Sam Clarke is not precious about a photograph as an object. We sat in his backyard on a breezy sunny afternoon and watched a pile of prints blow around on the concrete while we chatted; we liked it that way. Every so often one would catch our attention. It would get turned over to look at, or taped to a nearby fence. He is alone in it, in what he sees and how he wants to say things. Clarke has a way of constructing imagery and narratives that form unconventional uses that become totally unlocked. He admits that the immersive playfulness of the work may be a control thing, or a fixed thing. He may not realize it - or maybe he does - but he is a machine, an unstoppable force. He exemplifies a kind of thinking and engagement that some people never achieve.

What is it about someone that can connect so naturally? Clarke’s intention and exploitive search of the world around him is faithful. It effortlessly carves an unexpected correlation of story and mystery. How did this thing get here? His photographs seem to be obsessed with this question. The shape and articulation of objects and people birth translations and comparison to one another in his imagery. Things are inescapably connected by the invisibility of their reality. If nature is the subject of his work then it’s the disruptiveness of it that interests him. Clarke articulates to me that he is no hunter of photography, he is a passer by. He holds his camera in observation and something more like poetry happens. Solid metaphors and mountain peaks dawn out of the imagery of spoiled neighborhoods or uncollected debris.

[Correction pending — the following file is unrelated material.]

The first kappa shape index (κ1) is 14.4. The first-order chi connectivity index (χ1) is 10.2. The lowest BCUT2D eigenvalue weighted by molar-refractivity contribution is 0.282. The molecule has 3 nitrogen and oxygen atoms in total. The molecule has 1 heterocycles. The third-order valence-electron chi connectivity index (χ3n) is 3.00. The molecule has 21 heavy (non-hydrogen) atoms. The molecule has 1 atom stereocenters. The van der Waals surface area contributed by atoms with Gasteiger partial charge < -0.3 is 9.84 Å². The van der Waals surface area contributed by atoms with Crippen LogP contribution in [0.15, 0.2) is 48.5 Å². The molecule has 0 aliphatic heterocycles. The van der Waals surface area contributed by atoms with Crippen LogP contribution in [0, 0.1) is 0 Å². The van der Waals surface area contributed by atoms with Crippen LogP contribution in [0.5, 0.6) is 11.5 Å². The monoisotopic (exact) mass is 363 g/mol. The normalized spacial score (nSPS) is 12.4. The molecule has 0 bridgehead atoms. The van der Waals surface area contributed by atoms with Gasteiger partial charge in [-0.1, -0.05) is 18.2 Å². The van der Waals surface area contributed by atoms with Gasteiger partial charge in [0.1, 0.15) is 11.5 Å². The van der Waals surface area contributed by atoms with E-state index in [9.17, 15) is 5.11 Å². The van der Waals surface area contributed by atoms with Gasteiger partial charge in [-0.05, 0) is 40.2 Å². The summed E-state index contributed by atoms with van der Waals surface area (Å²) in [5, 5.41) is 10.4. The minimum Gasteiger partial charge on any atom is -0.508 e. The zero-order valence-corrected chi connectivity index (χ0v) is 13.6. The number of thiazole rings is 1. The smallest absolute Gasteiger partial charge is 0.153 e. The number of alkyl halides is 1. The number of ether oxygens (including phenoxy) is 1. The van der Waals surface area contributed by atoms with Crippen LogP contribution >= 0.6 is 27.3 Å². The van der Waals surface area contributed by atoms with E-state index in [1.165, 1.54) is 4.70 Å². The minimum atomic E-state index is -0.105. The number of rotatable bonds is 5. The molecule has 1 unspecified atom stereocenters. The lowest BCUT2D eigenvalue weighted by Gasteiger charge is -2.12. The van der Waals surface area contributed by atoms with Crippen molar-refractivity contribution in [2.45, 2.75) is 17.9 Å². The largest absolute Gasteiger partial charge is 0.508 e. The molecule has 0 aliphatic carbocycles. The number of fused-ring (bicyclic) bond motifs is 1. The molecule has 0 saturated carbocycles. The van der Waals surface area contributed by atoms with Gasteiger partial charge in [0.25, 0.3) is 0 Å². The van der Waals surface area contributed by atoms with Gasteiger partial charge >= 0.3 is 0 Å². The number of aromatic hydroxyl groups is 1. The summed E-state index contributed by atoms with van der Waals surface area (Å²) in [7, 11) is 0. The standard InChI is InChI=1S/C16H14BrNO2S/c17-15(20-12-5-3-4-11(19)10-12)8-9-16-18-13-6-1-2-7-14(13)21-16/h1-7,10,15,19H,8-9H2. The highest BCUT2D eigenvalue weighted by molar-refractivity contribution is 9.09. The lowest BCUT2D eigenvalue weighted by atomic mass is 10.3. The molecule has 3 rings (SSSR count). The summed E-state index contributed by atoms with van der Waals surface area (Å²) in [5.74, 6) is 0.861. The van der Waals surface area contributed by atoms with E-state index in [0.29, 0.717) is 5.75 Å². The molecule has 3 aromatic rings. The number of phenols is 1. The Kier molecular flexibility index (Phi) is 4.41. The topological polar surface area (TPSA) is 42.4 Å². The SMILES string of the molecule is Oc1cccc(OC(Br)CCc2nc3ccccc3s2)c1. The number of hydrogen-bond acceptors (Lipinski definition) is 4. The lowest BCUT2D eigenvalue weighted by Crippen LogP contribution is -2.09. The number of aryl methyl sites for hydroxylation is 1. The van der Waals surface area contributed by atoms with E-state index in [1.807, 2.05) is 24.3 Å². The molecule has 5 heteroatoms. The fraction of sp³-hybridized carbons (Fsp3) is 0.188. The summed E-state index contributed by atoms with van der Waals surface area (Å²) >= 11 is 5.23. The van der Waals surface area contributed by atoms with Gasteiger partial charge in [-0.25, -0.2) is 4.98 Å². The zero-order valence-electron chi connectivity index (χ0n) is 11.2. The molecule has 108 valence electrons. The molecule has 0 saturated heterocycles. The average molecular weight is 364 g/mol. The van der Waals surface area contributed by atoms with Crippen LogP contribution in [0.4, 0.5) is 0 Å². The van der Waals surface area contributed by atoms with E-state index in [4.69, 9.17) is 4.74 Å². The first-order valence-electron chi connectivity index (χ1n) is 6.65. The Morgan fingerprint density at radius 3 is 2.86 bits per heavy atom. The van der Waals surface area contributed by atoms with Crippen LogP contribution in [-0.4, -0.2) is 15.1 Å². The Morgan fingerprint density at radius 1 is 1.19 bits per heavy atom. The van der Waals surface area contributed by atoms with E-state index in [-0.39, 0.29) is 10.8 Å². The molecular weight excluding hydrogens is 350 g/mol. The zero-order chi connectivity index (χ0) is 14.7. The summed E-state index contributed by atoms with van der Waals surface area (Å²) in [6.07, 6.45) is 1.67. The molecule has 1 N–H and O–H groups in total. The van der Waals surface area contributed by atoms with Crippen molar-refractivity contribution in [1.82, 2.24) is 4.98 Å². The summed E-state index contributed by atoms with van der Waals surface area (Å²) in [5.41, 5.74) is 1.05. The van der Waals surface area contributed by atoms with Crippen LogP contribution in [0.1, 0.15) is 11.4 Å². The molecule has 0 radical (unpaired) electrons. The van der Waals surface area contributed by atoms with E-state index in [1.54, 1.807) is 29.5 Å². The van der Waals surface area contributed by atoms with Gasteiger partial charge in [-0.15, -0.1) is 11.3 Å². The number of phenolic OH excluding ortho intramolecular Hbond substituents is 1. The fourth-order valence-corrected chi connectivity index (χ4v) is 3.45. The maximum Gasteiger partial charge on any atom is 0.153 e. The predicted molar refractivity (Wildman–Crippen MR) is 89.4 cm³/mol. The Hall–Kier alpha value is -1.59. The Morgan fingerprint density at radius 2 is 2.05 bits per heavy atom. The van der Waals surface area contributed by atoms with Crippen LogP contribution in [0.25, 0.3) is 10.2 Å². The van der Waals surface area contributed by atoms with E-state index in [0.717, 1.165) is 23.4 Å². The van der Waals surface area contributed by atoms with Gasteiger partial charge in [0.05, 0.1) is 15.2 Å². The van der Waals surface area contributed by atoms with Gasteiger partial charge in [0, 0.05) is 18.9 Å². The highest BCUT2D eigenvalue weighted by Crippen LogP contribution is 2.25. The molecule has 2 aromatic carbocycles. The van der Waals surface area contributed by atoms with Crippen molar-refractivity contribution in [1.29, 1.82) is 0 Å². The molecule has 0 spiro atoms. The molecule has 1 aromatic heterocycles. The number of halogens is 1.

This photography of clutter is not without its melancholy. Conflicted feelings of place and intersections of social and economic ideas associated with home reside the imagery. People are displaced, buildings demolished, everything out of place is ripe for the change of dichotomy. It is barbaric, the actions of some against few, the transformation and translation of communities is as significant now as it ever was. Clarke reinvents photographic conversations. He is building a new home, a new world for us all. Transient and transplanted, unearthed in a strange new orbit - one of Clarke’s curation - the photographs are veracious, vindicated, vexing.

It’s not so unusual that someone so new might be able to engage something as contemporary as photography. Clarke is soon to release a new publication, Transplant. The imagery of this publication comes from somewhere, the layers of which will force viewers to think. Interconnected and of consequence to each other the demoralizing quality of the photographs renew wonder. Their confusion is lyrical, satire ejected. And as the saying goes, “You couldn’t make this shit up.” They are as punk as they are whimsy, a collision of audible sounds that aren’t really there. Clarke is a progeny of music; the comparisons he draws always come back to melody. We are the heirs of this brood in observing the imagery. The why is this here isn’t nearly as important when tumultuousness holds such gazing reward.


Keep up with Clarke and see more of his work by clicking here.

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